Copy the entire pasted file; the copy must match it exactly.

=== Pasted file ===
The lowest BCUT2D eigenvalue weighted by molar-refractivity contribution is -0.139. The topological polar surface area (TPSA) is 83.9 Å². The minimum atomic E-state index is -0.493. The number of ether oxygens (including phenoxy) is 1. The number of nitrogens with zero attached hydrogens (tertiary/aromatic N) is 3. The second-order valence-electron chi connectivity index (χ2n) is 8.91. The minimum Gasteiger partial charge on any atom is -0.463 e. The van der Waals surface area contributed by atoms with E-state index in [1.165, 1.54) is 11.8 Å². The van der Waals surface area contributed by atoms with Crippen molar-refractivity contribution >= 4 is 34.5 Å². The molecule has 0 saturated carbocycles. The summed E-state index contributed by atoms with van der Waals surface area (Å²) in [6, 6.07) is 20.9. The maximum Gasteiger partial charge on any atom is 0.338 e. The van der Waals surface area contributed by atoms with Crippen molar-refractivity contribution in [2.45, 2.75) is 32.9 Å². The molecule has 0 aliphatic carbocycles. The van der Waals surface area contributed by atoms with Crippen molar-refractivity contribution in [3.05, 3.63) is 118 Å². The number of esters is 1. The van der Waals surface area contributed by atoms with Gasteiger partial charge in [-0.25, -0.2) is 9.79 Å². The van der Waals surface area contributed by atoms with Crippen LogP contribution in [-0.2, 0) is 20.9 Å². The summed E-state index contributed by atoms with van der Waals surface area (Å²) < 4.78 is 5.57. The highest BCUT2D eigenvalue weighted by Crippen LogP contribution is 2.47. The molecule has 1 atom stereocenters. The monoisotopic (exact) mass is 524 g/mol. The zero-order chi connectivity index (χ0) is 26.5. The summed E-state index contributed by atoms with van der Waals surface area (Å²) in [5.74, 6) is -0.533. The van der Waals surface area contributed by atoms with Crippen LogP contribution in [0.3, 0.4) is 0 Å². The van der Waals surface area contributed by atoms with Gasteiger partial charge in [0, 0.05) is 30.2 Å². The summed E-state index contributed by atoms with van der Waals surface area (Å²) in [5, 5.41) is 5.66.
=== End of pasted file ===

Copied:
The lowest BCUT2D eigenvalue weighted by molar-refractivity contribution is -0.139. The topological polar surface area (TPSA) is 83.9 Å². The minimum atomic E-state index is -0.493. The number of ether oxygens (including phenoxy) is 1. The number of nitrogens with zero attached hydrogens (tertiary/aromatic N) is 3. The second-order valence-electron chi connectivity index (χ2n) is 8.91. The minimum Gasteiger partial charge on any atom is -0.463 e. The van der Waals surface area contributed by atoms with E-state index in [1.165, 1.54) is 11.8 Å². The van der Waals surface area contributed by atoms with Crippen molar-refractivity contribution >= 4 is 34.5 Å². The molecule has 0 saturated carbocycles. The summed E-state index contributed by atoms with van der Waals surface area (Å²) in [6, 6.07) is 20.9. The maximum Gasteiger partial charge on any atom is 0.338 e. The van der Waals surface area contributed by atoms with Crippen molar-refractivity contribution in [2.45, 2.75) is 32.9 Å². The molecule has 0 aliphatic carbocycles. The van der Waals surface area contributed by atoms with Crippen molar-refractivity contribution in [3.05, 3.63) is 118 Å². The number of esters is 1. The van der Waals surface area contributed by atoms with Gasteiger partial charge in [-0.25, -0.2) is 9.79 Å². The van der Waals surface area contributed by atoms with Crippen LogP contribution in [-0.2, 0) is 20.9 Å². The summed E-state index contributed by atoms with van der Waals surface area (Å²) < 4.78 is 5.57. The highest BCUT2D eigenvalue weighted by Crippen LogP contribution is 2.47. The molecule has 1 atom stereocenters. The monoisotopic (exact) mass is 524 g/mol. The zero-order chi connectivity index (χ0) is 26.5. The summed E-state index contributed by atoms with van der Waals surface area (Å²) in [5.74, 6) is -0.533. The van der Waals surface area contributed by atoms with Crippen LogP contribution in [0.3, 0.4) is 0 Å². The van der Waals surface area contributed by atoms with Gasteiger partial charge in [0, 0.05) is 30.2 Å². The summed E-state index contributed by atoms with van der Waals surface area (Å²) in [5, 5.41) is 5.66.